Ephraim Lemmy Nuwagaba


Despite discrimination, isolation and marginalization, many African University students with disabilities engage in sexual relationships. Some of these relationships involve only those with disability and others are between those with and those without disability. This paper discusses the opportunities, experiences, challenges and strategies that University students with hearing, physical and visual disabilities have to start and maintain sexual relationships at Kyambogo University, Uganda. Results show that their sexual behaviours are shaped by their perceptions, the environment and African culture and traditions rooted in African Ubuntu philosophy. The conclusion is that the university provided opportunities and challenges to their sexual relationships and that those with positive attitudes enjoy healthy sexual relationships and were also better able to deal with relationship pressures that might negatively affect their relationships.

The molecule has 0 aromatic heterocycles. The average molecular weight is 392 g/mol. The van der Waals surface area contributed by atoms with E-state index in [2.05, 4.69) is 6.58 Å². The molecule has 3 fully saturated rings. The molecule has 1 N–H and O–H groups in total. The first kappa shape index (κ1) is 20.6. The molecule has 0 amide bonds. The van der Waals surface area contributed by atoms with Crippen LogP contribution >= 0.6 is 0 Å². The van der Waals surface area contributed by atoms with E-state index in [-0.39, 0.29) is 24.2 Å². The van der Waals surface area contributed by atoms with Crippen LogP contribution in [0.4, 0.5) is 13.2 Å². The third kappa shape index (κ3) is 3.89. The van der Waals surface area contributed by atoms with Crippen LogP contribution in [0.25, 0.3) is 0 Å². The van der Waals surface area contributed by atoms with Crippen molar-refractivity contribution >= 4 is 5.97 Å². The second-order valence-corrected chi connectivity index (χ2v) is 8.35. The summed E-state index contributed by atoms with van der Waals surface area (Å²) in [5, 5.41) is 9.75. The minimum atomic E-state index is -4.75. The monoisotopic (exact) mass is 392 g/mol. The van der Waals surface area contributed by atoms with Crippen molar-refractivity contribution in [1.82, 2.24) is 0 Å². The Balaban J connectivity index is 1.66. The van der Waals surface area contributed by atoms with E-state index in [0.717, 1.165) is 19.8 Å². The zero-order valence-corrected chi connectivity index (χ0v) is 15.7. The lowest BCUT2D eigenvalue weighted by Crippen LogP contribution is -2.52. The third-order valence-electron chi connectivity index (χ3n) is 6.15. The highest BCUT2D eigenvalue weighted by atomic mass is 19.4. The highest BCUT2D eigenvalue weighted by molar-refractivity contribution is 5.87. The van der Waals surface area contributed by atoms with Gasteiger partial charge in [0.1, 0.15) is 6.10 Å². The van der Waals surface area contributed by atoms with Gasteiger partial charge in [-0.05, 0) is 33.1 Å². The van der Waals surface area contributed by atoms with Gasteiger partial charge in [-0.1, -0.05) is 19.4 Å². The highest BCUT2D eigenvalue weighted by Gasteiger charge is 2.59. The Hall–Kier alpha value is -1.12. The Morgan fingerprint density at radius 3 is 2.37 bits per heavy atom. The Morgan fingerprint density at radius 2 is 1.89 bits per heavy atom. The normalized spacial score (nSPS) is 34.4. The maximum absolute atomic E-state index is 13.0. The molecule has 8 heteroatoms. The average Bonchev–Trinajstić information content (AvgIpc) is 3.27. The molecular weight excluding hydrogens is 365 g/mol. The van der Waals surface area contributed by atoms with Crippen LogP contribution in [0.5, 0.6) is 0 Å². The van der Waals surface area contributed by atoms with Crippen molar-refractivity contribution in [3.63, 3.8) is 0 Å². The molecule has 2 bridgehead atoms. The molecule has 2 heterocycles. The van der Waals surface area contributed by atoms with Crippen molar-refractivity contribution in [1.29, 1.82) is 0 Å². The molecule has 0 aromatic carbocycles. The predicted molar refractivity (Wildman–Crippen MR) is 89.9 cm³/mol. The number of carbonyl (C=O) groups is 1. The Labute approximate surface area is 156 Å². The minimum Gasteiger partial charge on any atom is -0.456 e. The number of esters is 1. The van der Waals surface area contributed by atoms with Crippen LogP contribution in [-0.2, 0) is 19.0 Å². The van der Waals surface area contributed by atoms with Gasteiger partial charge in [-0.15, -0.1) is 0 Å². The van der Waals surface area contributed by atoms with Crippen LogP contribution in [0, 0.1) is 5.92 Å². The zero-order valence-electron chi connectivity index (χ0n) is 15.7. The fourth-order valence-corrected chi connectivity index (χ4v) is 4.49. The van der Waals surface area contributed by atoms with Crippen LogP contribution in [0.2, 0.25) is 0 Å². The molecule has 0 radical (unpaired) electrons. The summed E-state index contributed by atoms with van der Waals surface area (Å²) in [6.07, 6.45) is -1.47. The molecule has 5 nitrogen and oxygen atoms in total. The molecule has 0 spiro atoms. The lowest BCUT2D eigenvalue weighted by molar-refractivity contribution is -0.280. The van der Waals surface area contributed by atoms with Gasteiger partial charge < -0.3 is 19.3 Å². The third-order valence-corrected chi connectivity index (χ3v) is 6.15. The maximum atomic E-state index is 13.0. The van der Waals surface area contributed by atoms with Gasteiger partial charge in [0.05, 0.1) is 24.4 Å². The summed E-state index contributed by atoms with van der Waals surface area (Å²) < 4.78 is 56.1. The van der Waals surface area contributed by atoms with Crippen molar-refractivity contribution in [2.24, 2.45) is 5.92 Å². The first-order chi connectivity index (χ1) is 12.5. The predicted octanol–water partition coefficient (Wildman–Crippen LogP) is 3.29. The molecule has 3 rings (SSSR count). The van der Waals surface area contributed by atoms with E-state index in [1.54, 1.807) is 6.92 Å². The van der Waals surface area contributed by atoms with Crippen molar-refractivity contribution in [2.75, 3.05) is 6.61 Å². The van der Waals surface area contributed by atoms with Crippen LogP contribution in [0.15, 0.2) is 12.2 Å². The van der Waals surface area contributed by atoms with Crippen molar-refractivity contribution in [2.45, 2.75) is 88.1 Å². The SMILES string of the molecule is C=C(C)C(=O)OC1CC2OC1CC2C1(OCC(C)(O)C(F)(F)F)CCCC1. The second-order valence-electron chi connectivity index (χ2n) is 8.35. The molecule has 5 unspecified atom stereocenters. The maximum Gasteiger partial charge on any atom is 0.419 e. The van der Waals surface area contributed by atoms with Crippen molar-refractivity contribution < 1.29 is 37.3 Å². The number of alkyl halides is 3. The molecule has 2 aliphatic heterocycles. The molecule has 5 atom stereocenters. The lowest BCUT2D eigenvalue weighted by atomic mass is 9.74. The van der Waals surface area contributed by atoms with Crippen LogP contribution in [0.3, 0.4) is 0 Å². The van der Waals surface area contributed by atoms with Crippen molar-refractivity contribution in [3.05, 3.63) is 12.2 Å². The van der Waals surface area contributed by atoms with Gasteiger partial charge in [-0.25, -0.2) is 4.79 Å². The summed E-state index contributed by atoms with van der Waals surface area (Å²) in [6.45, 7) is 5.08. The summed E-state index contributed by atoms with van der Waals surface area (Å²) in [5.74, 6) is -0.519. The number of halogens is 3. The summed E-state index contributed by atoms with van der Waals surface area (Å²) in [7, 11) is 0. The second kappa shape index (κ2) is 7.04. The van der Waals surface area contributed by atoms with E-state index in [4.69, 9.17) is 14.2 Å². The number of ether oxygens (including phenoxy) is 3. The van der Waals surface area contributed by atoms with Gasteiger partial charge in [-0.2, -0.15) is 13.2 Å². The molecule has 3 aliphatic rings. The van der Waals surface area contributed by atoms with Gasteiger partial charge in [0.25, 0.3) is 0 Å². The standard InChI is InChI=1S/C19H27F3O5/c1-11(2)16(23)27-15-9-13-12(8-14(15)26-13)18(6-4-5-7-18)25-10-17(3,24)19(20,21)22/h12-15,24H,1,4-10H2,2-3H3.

sexuality; persons with disability; university students; university education; African philosophy

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